• Despite the impressive growth of wind and solar power, renewable energy by itself will not be sufficient, particularly to transition industries that are entirely dependent on fossil fuel, according to Sultan Al Jaber, the president-designate of the next UN summit on climate change.
  • This year’s Conference of Parties (COP-28) of the UN Framework Convention on Climate Change will be hosted by the UAE, which holds one of the world’s largest oil and gas reserves.
  • “Without a breakthrough in battery storage, we must invest heavily in carbon capture, nuclear power, and the hydrogen value chain. But spending on these fundamental enablers of decarbonisation is less than 5% of what is spent on renewables. This must change. And when it comes to change, this also applies to the oil and gas industry. The world still needs hydrocarbons and will need them to bridge from the current energy system to the new one. We cannot unplug the current energy system before we have built the new one,” Mr. Al Jaber said.

  • The three major forms of treatment for any cancer are surgery (removing the cancer), radiotherapy (delivering ionising radiation to the tumour), and systemic therapy (administering medicines that act on the tumour). Surgery and radiotherapy have been refined significantly over time whereas advances in systemic therapy have been unparalleled.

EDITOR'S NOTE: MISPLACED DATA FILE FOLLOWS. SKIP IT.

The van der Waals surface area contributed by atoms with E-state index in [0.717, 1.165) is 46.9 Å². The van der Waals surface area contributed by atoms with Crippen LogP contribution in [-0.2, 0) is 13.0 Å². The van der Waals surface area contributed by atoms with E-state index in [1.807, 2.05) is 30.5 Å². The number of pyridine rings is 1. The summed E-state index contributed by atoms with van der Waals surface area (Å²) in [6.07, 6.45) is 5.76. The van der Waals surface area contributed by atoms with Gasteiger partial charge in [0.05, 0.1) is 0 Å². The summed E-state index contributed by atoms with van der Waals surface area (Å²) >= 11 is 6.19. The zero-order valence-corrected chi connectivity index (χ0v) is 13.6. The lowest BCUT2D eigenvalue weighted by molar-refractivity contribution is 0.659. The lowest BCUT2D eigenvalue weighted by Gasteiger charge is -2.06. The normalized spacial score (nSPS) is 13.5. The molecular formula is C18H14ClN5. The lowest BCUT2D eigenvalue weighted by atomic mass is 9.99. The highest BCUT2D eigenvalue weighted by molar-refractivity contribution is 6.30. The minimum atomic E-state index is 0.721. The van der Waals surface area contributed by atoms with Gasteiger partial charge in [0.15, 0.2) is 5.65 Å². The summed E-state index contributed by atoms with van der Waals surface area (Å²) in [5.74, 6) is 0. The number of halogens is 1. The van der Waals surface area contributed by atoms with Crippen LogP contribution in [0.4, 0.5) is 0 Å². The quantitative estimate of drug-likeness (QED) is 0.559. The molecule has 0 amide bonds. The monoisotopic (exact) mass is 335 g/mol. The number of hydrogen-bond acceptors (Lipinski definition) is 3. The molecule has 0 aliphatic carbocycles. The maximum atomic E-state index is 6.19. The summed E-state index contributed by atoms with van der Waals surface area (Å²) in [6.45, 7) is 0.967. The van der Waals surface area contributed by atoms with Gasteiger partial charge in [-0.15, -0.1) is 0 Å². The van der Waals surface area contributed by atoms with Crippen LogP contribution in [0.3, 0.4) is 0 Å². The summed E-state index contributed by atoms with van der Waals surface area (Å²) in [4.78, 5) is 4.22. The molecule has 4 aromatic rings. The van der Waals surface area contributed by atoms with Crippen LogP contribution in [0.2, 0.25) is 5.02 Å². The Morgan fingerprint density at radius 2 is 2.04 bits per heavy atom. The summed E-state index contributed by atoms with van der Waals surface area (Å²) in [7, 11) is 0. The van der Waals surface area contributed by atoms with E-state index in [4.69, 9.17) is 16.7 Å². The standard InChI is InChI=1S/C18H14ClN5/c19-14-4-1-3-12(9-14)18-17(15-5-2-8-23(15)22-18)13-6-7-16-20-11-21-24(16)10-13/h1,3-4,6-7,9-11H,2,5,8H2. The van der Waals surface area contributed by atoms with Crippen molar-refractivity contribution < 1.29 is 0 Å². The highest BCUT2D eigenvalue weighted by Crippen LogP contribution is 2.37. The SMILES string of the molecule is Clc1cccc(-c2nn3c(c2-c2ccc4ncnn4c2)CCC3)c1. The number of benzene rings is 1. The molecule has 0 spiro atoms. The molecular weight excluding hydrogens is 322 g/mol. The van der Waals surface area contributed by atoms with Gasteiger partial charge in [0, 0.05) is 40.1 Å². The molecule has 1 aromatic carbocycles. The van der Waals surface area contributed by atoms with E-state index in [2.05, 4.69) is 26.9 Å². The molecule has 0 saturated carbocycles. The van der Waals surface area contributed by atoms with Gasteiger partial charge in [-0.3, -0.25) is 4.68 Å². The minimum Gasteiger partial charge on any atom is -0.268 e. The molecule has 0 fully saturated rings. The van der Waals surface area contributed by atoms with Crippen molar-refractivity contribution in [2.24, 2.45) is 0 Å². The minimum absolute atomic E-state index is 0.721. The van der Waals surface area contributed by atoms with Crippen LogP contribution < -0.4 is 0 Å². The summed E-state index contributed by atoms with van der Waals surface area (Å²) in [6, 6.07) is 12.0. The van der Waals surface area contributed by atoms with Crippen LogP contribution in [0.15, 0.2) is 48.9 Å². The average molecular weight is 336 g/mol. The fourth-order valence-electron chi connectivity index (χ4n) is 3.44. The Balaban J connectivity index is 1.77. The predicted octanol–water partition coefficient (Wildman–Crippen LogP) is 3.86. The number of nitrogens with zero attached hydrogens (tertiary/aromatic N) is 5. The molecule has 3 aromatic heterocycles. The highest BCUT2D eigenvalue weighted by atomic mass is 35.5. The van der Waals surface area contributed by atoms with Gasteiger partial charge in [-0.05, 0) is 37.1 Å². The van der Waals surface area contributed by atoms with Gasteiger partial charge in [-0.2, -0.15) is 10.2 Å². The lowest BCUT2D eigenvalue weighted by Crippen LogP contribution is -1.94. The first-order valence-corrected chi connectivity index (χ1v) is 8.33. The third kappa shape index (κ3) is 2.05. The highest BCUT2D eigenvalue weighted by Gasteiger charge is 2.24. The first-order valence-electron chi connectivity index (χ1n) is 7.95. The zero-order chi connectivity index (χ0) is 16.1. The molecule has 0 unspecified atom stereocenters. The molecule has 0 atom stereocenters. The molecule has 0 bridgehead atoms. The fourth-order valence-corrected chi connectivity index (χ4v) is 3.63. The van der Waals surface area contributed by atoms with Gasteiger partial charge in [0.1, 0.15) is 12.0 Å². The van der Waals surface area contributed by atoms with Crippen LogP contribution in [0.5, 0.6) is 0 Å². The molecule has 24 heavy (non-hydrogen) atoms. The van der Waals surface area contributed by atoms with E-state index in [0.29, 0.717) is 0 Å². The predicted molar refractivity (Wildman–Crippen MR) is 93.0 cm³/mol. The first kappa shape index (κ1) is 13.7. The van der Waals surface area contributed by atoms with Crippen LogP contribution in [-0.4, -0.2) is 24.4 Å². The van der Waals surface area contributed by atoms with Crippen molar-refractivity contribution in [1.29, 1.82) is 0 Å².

• Systemic therapy’s earliest form was chemotherapy; when administered, it preferentially acts on cancer cells because of the latter’s rapid, unregulated growth and poor healing mechanisms. Chemotherapeutic drugs have modest response rates and significant side-effects as they affect numerous cell types in the body.
  • The next stage in its evolution was targeted agents, also known as immunotherapy. Here the drugs bind to specific targets on the cancer or on the immune cells that help the tumour grow or spread. This method often has fewer side-effects as the impact on non-tumour cells is limited. However, it is effective only against tumours that express these targets.
  • Unlike chemotherapy or immunotherapy, which require mass-produced injectable or oral medication, CAR T-cell therapies use a patient’s own cells. They are modified in the laboratory to activate T-cells, a component of immune cells, to attack tumours.
  • These modified cells are then infused back into the patient’s bloodstream after conditioning them to multiply more effectively.
  • The cells are even more specific than targeted agents and directly activate the patient’s immune system against cancer, making the treatment more clinically effective. This is why they’re called ‘living drugs’.
  • As of today, CAR T-cell therapy has been approved for leukaemias (cancers arising from the cells that produce white blood cells) and lymphomas (arising from the lymphatic system).
  • Chimeric Antigen Receptor (CAR)-T
  • T cell, also called T lymphocyte, type of leukocyte (white blood cell) that is an essential part of the immune system.

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Which court on Tuesday ruled that conducting virginity test on a woman accused is “sexist and is in violation of human right to dignity”.

The Delhi High Court on Tuesday ruled that conducting virginity test on a woman accused is “sexist and is in violation of human right to dignity”.